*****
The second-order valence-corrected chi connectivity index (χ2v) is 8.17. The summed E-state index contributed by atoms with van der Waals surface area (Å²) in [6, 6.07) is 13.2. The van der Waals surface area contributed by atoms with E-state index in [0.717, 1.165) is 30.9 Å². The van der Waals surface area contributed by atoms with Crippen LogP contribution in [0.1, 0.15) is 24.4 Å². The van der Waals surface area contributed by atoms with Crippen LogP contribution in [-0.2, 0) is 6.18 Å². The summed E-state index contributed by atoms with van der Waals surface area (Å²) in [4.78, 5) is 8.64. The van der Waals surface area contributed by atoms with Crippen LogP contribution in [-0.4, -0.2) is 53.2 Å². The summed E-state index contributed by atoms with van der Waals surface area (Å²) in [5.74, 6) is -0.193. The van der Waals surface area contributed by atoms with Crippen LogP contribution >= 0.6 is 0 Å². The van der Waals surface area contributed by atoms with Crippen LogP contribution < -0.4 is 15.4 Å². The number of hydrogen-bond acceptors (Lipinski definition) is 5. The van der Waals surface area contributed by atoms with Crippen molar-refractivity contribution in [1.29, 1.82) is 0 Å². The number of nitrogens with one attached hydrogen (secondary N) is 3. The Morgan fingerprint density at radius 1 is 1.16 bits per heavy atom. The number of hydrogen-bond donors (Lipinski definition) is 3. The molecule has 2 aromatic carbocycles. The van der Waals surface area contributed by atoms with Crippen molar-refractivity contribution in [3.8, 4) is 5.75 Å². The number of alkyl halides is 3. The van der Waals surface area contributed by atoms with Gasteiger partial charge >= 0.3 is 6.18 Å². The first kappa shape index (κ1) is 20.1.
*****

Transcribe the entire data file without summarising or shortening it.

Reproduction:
The second-order valence-corrected chi connectivity index (χ2v) is 8.17. The summed E-state index contributed by atoms with van der Waals surface area (Å²) in [6, 6.07) is 13.2. The van der Waals surface area contributed by atoms with E-state index in [0.717, 1.165) is 30.9 Å². The van der Waals surface area contributed by atoms with Crippen LogP contribution in [0.1, 0.15) is 24.4 Å². The van der Waals surface area contributed by atoms with Crippen LogP contribution in [-0.2, 0) is 6.18 Å². The summed E-state index contributed by atoms with van der Waals surface area (Å²) in [4.78, 5) is 8.64. The van der Waals surface area contributed by atoms with Crippen LogP contribution in [-0.4, -0.2) is 53.2 Å². The summed E-state index contributed by atoms with van der Waals surface area (Å²) in [5.74, 6) is -0.193. The van der Waals surface area contributed by atoms with Crippen LogP contribution >= 0.6 is 0 Å². The van der Waals surface area contributed by atoms with Crippen LogP contribution < -0.4 is 15.4 Å². The number of hydrogen-bond acceptors (Lipinski definition) is 5. The van der Waals surface area contributed by atoms with Crippen molar-refractivity contribution in [1.29, 1.82) is 0 Å². The number of nitrogens with one attached hydrogen (secondary N) is 3. The Morgan fingerprint density at radius 1 is 1.16 bits per heavy atom. The number of hydrogen-bond donors (Lipinski definition) is 3. The molecule has 2 aromatic carbocycles. The van der Waals surface area contributed by atoms with Crippen molar-refractivity contribution in [3.8, 4) is 5.75 Å². The number of alkyl halides is 3. The van der Waals surface area contributed by atoms with Gasteiger partial charge >= 0.3 is 6.18 Å². The first kappa shape index (κ1) is 20.1.